Leading article: Citizens of the world, united

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When we think of London statuary, it's the great national figures who come to mind: Winston Churchill in Parliament Square; Lord Nelson and King Charles I in Trafalgar Square; Robert Falcon Scott just the other side of Admiralty Arch.

But explore a little more deeply and it is revealing just how many famous overseas names have been thus honoured in the capital. Tucked away on the busy Euston Road – a not entirely appropriate location – is a bust of John F Kennedy. Jawaharlal Nehru is more at home in the Aldwych, close by the Indian High Commission. Elsewhere can be found such diverse figures as Nelson Mandela, Marshal Foch, Christopher Columbus, Simon Bolivar, and Mozart. Now the first man in space – Yuri Gagarin – is to join the list.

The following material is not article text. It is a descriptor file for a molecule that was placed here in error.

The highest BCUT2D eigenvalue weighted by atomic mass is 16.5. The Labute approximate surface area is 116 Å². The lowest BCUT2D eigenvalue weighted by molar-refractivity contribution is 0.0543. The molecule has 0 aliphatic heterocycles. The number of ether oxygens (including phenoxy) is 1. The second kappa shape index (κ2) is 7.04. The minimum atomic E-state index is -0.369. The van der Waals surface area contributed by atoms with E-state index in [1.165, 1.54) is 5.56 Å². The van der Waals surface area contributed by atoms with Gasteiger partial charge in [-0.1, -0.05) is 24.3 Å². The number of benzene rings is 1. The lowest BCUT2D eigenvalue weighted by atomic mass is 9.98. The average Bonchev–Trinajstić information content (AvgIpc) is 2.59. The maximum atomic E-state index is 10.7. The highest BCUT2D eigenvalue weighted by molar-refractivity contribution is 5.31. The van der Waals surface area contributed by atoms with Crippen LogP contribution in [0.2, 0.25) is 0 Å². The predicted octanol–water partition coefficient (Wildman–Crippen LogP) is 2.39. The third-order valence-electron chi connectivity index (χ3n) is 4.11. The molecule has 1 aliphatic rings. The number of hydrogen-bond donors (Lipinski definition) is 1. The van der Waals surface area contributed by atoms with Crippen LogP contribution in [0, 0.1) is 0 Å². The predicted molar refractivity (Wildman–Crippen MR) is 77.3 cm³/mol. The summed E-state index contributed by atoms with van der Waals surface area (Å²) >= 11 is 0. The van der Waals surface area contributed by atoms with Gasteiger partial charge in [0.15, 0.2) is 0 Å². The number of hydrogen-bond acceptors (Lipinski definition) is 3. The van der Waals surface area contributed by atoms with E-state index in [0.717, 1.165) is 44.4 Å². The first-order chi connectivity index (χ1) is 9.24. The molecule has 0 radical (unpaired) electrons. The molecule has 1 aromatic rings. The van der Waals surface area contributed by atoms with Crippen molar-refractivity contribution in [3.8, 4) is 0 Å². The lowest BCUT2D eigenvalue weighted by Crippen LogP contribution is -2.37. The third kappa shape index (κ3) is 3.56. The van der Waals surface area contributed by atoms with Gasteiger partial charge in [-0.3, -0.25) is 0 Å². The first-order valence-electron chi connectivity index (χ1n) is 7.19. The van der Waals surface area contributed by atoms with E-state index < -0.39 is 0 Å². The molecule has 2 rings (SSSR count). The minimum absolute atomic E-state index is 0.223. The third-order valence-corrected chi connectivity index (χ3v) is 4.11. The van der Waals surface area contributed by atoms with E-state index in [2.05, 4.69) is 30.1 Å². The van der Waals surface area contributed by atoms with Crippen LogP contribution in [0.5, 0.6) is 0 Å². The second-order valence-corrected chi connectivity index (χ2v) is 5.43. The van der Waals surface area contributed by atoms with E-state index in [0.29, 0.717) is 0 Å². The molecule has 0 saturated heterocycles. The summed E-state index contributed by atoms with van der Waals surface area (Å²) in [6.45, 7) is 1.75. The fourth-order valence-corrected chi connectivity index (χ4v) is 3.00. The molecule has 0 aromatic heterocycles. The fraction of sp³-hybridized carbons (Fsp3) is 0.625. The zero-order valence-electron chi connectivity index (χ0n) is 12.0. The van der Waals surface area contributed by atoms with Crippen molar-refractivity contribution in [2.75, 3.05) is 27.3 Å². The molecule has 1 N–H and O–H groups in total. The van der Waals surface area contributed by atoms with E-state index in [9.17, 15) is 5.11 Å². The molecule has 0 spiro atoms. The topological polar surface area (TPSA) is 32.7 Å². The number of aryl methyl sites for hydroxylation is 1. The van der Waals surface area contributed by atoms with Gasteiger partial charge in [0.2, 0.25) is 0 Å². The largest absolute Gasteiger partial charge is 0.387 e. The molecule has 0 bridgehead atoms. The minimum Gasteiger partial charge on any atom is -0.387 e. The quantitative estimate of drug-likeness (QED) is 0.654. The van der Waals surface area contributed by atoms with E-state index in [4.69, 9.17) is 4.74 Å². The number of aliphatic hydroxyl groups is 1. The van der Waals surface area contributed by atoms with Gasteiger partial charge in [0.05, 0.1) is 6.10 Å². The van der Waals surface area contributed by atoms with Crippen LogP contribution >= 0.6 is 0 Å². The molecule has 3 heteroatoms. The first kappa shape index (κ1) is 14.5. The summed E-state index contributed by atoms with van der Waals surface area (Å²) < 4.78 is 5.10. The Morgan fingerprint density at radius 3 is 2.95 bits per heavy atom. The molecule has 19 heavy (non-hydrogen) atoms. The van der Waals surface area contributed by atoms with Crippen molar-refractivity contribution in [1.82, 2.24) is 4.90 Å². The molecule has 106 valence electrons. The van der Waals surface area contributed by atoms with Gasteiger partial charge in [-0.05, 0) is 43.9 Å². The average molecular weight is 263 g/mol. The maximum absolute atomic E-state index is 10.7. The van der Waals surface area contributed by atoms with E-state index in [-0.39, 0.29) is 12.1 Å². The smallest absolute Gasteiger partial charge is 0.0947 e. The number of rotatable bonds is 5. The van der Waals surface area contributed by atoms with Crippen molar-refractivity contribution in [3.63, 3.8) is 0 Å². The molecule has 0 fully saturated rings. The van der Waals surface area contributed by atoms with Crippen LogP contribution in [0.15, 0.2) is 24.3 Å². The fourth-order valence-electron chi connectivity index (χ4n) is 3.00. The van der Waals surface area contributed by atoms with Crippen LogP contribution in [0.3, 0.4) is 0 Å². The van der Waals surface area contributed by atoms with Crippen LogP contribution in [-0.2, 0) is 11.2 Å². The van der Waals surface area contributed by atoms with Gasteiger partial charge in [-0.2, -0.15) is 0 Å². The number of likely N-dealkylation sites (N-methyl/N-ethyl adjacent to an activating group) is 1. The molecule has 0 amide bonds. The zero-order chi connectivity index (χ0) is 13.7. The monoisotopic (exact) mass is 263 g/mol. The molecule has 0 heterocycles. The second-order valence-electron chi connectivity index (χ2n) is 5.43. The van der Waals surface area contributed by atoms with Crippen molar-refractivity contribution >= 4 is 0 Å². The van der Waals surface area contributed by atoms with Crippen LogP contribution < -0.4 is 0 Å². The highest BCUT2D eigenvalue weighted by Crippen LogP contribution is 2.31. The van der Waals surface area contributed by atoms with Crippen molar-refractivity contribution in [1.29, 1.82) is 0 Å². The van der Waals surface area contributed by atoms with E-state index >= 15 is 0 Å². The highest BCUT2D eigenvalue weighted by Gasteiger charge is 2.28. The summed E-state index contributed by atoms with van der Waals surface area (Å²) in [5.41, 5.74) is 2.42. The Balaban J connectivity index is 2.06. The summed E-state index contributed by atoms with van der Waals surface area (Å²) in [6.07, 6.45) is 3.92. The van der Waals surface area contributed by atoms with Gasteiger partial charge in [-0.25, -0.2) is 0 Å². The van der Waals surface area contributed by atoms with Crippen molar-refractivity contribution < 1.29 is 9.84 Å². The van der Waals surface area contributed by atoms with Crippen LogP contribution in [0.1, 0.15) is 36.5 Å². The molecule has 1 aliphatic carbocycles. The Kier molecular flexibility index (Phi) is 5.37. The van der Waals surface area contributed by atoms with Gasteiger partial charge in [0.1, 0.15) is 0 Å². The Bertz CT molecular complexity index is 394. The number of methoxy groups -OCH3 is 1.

The Soviet cosmonaut's pioneering flight took place in April 1961; three months later, in a spirit of workers' unity that in those days actually meant something, Gagarin was in Manchester, meeting members of the Amalgamated Union of Foundry Workers. And now, 50 years on from his visit to the UK, a statue of Gagarin is to take its place in the Mall.

That London offers cuisine from all over the world is often cited as proof of its cosmopolitanism. But it's the statues that also make it a world city.

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